Four Formula E manufacturers considering battery supply tender

At least four competing Formula E entities are considering tendering for the supply of the championship's control battery from season five

Mahindra, DS and Renault have confirmed to Autosport they are evaluating a proposal while current battery supplier Williams Advanced Engineering, which is partnering Jaguar for the British manufacturer's racing return next season, has also hinted it will tender.

The postponement of open battery competition is to be extended until season seven at the earliest, but manufacturers in the series are keen to win the right to supply the entire grid to gain valuable experience.

Indian company Mahindra will soon sell its first electric vehicle in the UK, the e2o, and is using Formula E to enhance its road-car division after purchasing Indian car company REVA in 2010.

Team boss Dilbagh Gill told Autosport: "Batteries are a priority for Mahindra. We're going to continue developing that, and we were ready [to provide our own battery] for season three.

"We will look and evaluate the tender. It's a sensible roadmap, it's achievable - what we need for season five we have in our laboratory."

It's understood that the next rule cycle - the core elements of which should be a battery weight of 330kg, 250kg of cells, 54kWh of useable energy and a peak power output of 250kW - will again last four years, with the control supplier set to be handed a two- or three-year deal.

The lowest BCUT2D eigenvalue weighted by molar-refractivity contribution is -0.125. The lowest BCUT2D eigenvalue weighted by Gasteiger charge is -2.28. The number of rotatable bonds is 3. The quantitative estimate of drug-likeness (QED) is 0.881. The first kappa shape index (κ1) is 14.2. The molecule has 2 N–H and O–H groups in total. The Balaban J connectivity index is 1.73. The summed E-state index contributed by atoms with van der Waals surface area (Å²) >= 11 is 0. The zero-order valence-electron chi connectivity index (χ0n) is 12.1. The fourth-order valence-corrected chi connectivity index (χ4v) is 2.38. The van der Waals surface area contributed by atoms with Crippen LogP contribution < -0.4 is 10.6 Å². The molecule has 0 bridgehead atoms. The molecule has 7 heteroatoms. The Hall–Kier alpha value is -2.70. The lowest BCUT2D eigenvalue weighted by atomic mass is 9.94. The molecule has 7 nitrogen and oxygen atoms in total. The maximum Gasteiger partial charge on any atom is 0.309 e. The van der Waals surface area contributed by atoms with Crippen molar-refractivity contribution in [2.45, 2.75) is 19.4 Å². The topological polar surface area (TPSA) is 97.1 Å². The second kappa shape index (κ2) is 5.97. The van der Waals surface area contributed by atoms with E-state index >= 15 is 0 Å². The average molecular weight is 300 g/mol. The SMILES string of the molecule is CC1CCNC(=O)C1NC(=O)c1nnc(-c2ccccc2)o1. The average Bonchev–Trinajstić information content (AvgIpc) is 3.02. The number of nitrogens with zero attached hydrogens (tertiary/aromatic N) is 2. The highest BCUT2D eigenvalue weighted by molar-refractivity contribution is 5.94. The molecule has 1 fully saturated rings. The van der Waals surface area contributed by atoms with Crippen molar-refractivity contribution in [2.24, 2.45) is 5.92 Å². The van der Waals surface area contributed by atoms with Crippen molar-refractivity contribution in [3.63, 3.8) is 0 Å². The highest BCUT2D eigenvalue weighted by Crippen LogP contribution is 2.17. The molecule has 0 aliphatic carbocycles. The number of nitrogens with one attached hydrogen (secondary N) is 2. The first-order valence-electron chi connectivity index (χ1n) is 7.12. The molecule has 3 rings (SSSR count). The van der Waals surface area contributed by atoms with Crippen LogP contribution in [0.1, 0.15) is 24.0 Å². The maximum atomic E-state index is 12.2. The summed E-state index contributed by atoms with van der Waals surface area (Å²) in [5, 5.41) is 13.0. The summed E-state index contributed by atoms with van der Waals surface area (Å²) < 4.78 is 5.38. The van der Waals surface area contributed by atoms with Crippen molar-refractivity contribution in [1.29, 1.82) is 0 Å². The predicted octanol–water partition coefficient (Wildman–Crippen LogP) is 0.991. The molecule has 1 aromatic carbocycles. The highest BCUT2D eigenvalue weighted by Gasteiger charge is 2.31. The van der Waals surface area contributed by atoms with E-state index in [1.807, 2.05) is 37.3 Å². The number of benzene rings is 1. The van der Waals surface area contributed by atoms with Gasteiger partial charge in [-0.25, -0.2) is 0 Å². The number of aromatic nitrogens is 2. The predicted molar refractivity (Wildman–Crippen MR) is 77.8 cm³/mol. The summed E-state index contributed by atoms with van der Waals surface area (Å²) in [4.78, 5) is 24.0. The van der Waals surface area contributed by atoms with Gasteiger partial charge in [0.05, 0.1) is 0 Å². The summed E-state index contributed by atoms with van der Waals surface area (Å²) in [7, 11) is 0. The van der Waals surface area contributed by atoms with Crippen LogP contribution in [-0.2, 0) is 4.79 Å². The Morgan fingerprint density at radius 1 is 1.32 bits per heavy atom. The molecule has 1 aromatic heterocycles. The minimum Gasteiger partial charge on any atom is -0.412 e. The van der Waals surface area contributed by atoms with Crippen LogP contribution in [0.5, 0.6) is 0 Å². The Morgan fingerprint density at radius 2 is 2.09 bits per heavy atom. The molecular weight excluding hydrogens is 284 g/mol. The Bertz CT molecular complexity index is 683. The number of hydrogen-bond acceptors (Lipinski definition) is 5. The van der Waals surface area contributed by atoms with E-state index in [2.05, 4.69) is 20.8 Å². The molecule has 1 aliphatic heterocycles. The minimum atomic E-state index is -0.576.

That means a control battery for seasons five and six and competition being introduced for season seven, so teams that choose not to invest in battery development can retain the spec product and not be at a significant disadvantage.

Sylvain Filippi, chief technical officer at DS Virgin Racing for season two, confirmed the French company was taking the tender seriously because it intends to manufacture its own battery when the regulations allow.

"It's crucial to know how to make batteries, we want to develop everything," he said.

"Some really interesting solutions will come up.

"You could put a rule in saying no current competing manufacturer can apply but that's stupid because you're limiting half the companies that can bid."

WAE technical director Paul McNamara revealed it launched an internal study last year to evaluate how one battery can complete a full race distance, as is the championship's target for season five.

The company's new partnership with Jaguar caused controversy in the paddock because of its knowledge of the batteries through its existing supply deal.

Renault's Formula E project leader Vincent Gaillardot said the experience that can be gained from that sort of arrangement meant a supply deal was appealing to the French manufacturer.

"We have put on the table all the possible scenarios," he said. "We have to keep developing technology, to reassure us we're ready for the future."

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